Change


I’ve come across a multitude of visuals that represent the challenges of managing complex change within an organization. Most are related to the corporate sector. I’ve modified some visuals for education. Rather than dictating the outcomes (far-right column) when certain key organizational elements are missing, neglected, and/or are done poorly (black boxes), I created the graphic below to allow you to think about current or potential outcomes for your organization. Further, I encourage you to modify any of the organizational elements (mission, skills/character, resources, PDCA) for your context. Also, some people don't like the term "change management" and prefer "change leadership." Choose whatever common language works best for your institution.


Mission: In K12 education, the mission is centered on student achievement. In higher education, the term typically used is student success. They’re different ways of describing essentially the same thing. In my facilitation work, when I’ve seen teams become lost in the minutia, I bring it back to the mission to remind them why they do what they do. Without consistently communicating the mission, teams can get lost and strongly embrace the status quo.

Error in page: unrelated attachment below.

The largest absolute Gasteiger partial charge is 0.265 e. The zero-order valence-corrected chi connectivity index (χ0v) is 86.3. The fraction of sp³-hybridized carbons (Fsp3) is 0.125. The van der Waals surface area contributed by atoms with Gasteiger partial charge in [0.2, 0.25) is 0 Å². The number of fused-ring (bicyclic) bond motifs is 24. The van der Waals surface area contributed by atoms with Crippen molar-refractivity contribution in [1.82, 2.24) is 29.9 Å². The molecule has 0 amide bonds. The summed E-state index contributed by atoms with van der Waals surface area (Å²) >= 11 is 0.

Skills/Character: I fuse skills and character because I believe they’re inseparable when hiring, retaining, and leading talent. Unfortunately, it only takes a few people, especially those in leadership roles, with poor skills/character to create a toxic environment averse to change. (How these people got to positions of leadership is another question all together.)

Resources: Educators often have to manage a multitude of initiatives, some mandated, but sometimes it’s self-inflicted (e.g., comprehensive grants). Adequate resources, however defined—time, capacity, funding, etc.—are critical to managing change. Without resources, people become jaded, apathetic, and harbor resentments that contribute to an unhealthy culture that often is resistant to change.

Plan, Do, Check, Act: In the corporate sector, this element is often described as “Action Plan.” I took it a step further to incorporate a continuous improvement process, such as PDCA. There are different forms of continuous improvement models, but for the most part, they require some sort of plan, implementation, evaluation, and adjustments. Without this element, organizational inefficiencies, initiative fatigue, and many other problems fester.

The first step to managing change is to admit there’s a need for change. As visual creatures, a simple graphic may help explain to organizational teams what happens when certain elements are missing, woefully neglected, and/or not executed well.

Feel free to email me if you’d like a Word version of the graphic.

(Below is one of the many graphics I found. This one had no source to reference.)








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